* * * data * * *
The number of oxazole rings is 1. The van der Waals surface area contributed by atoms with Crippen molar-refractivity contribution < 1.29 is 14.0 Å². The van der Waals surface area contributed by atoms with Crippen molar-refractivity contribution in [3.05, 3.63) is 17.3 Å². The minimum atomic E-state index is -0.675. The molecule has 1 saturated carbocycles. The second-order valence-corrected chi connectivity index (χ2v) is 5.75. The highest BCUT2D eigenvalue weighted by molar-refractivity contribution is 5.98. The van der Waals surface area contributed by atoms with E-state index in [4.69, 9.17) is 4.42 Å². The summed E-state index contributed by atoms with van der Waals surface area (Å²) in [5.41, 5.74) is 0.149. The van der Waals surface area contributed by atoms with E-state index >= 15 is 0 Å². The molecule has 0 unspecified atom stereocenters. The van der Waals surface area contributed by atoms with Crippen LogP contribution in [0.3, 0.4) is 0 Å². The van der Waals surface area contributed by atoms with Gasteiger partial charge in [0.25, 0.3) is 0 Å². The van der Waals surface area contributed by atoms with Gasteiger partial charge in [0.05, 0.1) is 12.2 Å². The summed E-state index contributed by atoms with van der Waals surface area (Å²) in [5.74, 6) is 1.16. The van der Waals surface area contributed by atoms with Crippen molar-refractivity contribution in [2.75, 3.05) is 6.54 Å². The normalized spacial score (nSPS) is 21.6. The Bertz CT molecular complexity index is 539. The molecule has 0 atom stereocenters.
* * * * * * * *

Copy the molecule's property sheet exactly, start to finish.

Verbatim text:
The number of oxazole rings is 1. The van der Waals surface area contributed by atoms with Crippen molar-refractivity contribution < 1.29 is 14.0 Å². The van der Waals surface area contributed by atoms with Crippen molar-refractivity contribution in [3.05, 3.63) is 17.3 Å². The minimum atomic E-state index is -0.675. The molecule has 1 saturated carbocycles. The second-order valence-corrected chi connectivity index (χ2v) is 5.75. The highest BCUT2D eigenvalue weighted by molar-refractivity contribution is 5.98. The van der Waals surface area contributed by atoms with E-state index in [4.69, 9.17) is 4.42 Å². The summed E-state index contributed by atoms with van der Waals surface area (Å²) in [5.41, 5.74) is 0.149. The van der Waals surface area contributed by atoms with E-state index >= 15 is 0 Å². The molecule has 0 unspecified atom stereocenters. The van der Waals surface area contributed by atoms with Crippen LogP contribution in [0.3, 0.4) is 0 Å². The van der Waals surface area contributed by atoms with Gasteiger partial charge in [0.25, 0.3) is 0 Å². The van der Waals surface area contributed by atoms with Gasteiger partial charge in [0.05, 0.1) is 12.2 Å². The summed E-state index contributed by atoms with van der Waals surface area (Å²) in [5.74, 6) is 1.16. The van der Waals surface area contributed by atoms with Crippen molar-refractivity contribution in [2.75, 3.05) is 6.54 Å². The normalized spacial score (nSPS) is 21.6. The Bertz CT molecular complexity index is 539. The molecule has 0 atom stereocenters.